3. Plan Ahead - and Stick with the Plan
Navigating a long way through unfamiliar waters takes a great deal of planning. Try to put your head together with others who have been there and done that. That's exactly what we did in leaning on Brownlee's expertise. He and his family spend several months each year in the Bahamas.
For a month leading up to the trip, I talked with him frequently about different routes, trying to anticipate contingencies in various weather scenarios. Of course, all that went out the window on the second day of our trip, when we were confronted with a brutal 27-mile run from Nassau Harbor to the Exumas. We could take the 6-foot seas head-on into 25- to 30-knot winds or take a long detour. We opted to run nearly 70 miles out of our way, navigating some of the nastiest banks I've ever seen. My advice for the future: Take the shortest beating you - and your equipment - possibly can.
Also try to take advantage of the many little cuts that might not appear on charts but are easily navigated by sight. Just remember the old Bahamian adage: Blue, blue, run on through; brown, brown, run aground; white, white, you might. It will get you a long way. One word of caution: If you see a large yellow blob in the water ahead, maneuver to avoid a collision. Submerged coral heads can wreak havoc on outboards and fiberglass.
4. Think Double
Anytime you're talking about making a serious crossing in small boats, for both safety and comfort it's a good idea to think in twos. That's two engines and two boats, if possible. The reasons are obvious: You want to have two engines in case you have a problem with one. And regardless of how familiar you are with your boat, there is no substitute for having a buddy boat nearby if you encounter a problem.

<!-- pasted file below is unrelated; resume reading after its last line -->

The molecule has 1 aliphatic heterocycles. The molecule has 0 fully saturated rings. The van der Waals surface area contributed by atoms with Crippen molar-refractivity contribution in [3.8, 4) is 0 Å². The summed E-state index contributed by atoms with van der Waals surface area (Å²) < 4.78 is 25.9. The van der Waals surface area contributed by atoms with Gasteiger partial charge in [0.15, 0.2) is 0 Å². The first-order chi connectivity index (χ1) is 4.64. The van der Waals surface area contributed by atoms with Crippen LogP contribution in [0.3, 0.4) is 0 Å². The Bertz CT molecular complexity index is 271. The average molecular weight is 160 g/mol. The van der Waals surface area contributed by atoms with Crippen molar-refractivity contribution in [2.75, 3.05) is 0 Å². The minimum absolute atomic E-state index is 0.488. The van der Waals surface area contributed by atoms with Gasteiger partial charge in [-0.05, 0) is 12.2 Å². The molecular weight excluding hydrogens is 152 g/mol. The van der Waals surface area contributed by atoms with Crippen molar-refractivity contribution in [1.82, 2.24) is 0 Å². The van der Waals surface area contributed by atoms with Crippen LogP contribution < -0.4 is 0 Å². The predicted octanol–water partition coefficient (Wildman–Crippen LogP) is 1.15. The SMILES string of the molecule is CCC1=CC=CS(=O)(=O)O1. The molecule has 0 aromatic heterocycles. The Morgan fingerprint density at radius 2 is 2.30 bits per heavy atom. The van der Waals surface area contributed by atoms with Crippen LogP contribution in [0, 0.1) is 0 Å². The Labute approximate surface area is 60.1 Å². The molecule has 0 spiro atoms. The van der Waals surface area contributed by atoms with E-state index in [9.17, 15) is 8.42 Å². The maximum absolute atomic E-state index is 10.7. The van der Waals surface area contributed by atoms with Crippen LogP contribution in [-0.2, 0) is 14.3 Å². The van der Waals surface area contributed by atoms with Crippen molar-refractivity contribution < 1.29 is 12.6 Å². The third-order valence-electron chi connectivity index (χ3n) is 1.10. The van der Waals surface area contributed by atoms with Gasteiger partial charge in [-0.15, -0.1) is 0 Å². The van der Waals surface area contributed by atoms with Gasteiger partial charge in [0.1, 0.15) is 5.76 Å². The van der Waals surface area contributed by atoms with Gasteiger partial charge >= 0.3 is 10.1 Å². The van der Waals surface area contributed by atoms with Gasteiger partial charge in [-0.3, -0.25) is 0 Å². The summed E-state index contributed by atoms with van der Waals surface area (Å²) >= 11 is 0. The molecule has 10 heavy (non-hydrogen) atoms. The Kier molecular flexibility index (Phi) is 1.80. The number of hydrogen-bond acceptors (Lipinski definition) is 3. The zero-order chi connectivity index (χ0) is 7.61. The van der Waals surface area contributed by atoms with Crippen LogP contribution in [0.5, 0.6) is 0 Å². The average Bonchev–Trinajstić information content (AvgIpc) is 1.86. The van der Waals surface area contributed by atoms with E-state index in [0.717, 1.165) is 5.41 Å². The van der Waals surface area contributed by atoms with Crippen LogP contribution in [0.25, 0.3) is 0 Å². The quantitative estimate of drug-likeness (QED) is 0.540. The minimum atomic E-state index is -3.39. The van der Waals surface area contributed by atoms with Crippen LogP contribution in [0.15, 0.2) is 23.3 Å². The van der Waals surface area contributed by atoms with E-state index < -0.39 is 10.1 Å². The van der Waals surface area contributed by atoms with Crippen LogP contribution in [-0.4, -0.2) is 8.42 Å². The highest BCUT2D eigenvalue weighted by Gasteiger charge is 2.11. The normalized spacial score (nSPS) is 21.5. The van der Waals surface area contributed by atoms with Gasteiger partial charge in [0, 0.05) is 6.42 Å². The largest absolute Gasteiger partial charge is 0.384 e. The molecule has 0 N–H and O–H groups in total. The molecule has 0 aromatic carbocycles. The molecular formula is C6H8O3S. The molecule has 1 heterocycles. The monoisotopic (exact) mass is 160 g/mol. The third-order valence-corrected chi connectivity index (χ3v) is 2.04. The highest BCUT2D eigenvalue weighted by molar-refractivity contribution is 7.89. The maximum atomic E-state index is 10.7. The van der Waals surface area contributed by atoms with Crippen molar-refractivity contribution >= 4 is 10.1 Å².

Curt, Randy, Scott and I took a 32 Seacraft over, while Glynn and the kids ran over aboard a 284 Mako. Both boats were rigged with twin 250 Evinrude E-TEC engines. When we splashed the boats at the ramp in Miami, the Seacraft had less than an hour on the two engines. I'd heard that the new E-TECs didn't require a break-in period, but I'm always a little leery of such claims. I couldn't have been more pleasantly surprised. I turned the key, cranked the boat up to 5,000 rpm and ran the engines hard for a week, never missing a beat. It's something I wouldn't normally do, but the engines were definitely up to the task.
5. Break It Up